There's something you can do in Toronto that they won't let you do in New York City: dance.
A New York court recently ruled that an old law banning dancing in all but those clubs that hold a valid "cabaret licence' will remain in effect. Apparently, it's still one quickstep from the foxtrot to moral rot.
If the original intent of the law was puritanical, i.e., to discourage the hanky-panky to which dancing reputedly leads, it's a bit of a failure. It just eliminates the public prelude to the horizontal polka. Can't say dancing has ever led to sex for me, but then again, neither has anything else.
It's surprising that a town as preoccupied with social control as Toronto hasn't enacted its own legislation against the twist. But now that I've mentioned it....
I'm still recovering from a dance bender that began in the afternoon and went on until kicking-out time. All my partners were strangers.
I dance like I talk - fast, idiosyncratically, always striving for perfect timing. It is a great pleasure to encounter another pair of feet with which mine can converse. After two numbers with a good stepper, we popped outside for a breath of smoke. He addressed me in Portuguese, and talk was next to impossible.
At Jet Fuel Café's 15-keg anniversary, I had one of the best dances of my life with a gent I've never seen before and likely never will again.
I often dance alone. I was once approached by a swing dance snob who asked the name of the step I was doing. "I dunno... 'dancing like a Newf. '' People from the Rock have told me I do. Mr. Swing asked me to dance with him, but he took up so much space that I relinquished the floor to his formal display.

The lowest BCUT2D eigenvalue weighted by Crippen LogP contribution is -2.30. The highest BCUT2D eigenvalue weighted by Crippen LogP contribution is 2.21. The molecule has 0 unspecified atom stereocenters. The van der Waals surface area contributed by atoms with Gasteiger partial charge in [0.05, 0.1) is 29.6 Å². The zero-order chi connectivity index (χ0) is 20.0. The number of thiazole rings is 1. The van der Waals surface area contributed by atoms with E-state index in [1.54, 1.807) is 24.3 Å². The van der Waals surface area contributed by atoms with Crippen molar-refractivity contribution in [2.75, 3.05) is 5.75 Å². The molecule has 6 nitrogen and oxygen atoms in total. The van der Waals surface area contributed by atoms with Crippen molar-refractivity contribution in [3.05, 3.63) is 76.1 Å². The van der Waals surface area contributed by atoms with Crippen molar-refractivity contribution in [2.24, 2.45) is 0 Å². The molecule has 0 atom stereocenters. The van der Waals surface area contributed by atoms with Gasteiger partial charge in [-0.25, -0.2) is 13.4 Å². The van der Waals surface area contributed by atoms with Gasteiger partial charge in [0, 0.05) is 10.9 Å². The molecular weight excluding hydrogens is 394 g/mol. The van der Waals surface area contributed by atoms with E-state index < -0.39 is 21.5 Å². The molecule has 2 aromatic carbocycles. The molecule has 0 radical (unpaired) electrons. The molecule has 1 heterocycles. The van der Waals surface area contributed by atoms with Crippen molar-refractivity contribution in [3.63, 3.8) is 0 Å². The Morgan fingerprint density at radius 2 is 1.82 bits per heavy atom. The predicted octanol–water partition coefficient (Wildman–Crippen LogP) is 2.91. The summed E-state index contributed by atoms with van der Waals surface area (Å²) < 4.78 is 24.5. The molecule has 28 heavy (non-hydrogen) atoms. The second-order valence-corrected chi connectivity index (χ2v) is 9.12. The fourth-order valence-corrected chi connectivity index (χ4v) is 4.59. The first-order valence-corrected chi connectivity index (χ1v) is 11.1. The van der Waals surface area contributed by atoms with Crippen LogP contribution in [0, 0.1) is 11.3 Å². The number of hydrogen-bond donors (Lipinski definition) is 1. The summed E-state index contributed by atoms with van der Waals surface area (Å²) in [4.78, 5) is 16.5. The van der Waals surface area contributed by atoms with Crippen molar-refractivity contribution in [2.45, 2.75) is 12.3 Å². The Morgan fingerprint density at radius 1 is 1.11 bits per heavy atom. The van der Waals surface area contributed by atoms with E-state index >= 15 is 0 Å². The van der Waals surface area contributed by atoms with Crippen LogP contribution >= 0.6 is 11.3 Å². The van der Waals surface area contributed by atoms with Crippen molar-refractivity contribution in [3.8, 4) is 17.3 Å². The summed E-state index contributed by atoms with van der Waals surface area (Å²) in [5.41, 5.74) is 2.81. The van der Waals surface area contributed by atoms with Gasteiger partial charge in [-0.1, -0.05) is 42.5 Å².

Many are the curious I have initiated into the intricacies of the "tile dance' that results from crowded Jamaican dance halls where there is no more than one tile for every set of moving feet.
Music has to make me dance. So-called "dance music' played by monotonous machines just makes me run away to hire three plays for $1 on an agreeable jukebox. The best is when other patrons honour me by offering the coin to play songs of my choice.
I take DJing seriously and pick things that aren't my favourites but perhaps someone else's. I have a weakness for mystery tunes that I choose according to their enticing titles.
A while back, I was commuting to the bar that is my distant local when I ran into a musician I know swaying on the sidewalk. He agreed to accompany me down the road. Elvis Presley says all the world's a stage, and a new play began when I walked in not by myself.
A chorus of grizzled men surrounded me with annoying solicitations, oblivious to the presence of my escort. When he keyed something into what must have been a Palm Pilot or the like, the leader of the chorus shouted, " She keeps her computer in her head!'
I played the jukebox and stood to dance, asking my friend if he cared to. When he didn't, the men began to harangue him. "Why not? Why won't you dance?'
It was a question I unwisely pursued - for weeks, even listening to him and one of his bandmates claim that for musicians dancing is redundant. I say hooey! He asked me to give him a reason why he should dance. I phoned him to say "because dancing is good for your body and your soul.'
He'll be relieved to know I tore up his phone number
They've closed down most of the places where we could forget our troubles with a friendly dance. We were considered trouble, or at least unprofitable. And the very thing we had right here is currently being marketed in a TV ad campaign aimed at tourists who can afford to go all the way to Newfoundland for a jig.
Last time I danced, a cologne-scented man of Polish ancestry twirled me and I twirled him. A big guy who grew up in Regent Park found his feet. And that Acadian trucker and I broke everyone's hearts. I really believed he'd take me on a six-day run to Texas, and so did they when they saw us dancing together. Needless to say, the dance was the only thing that was true.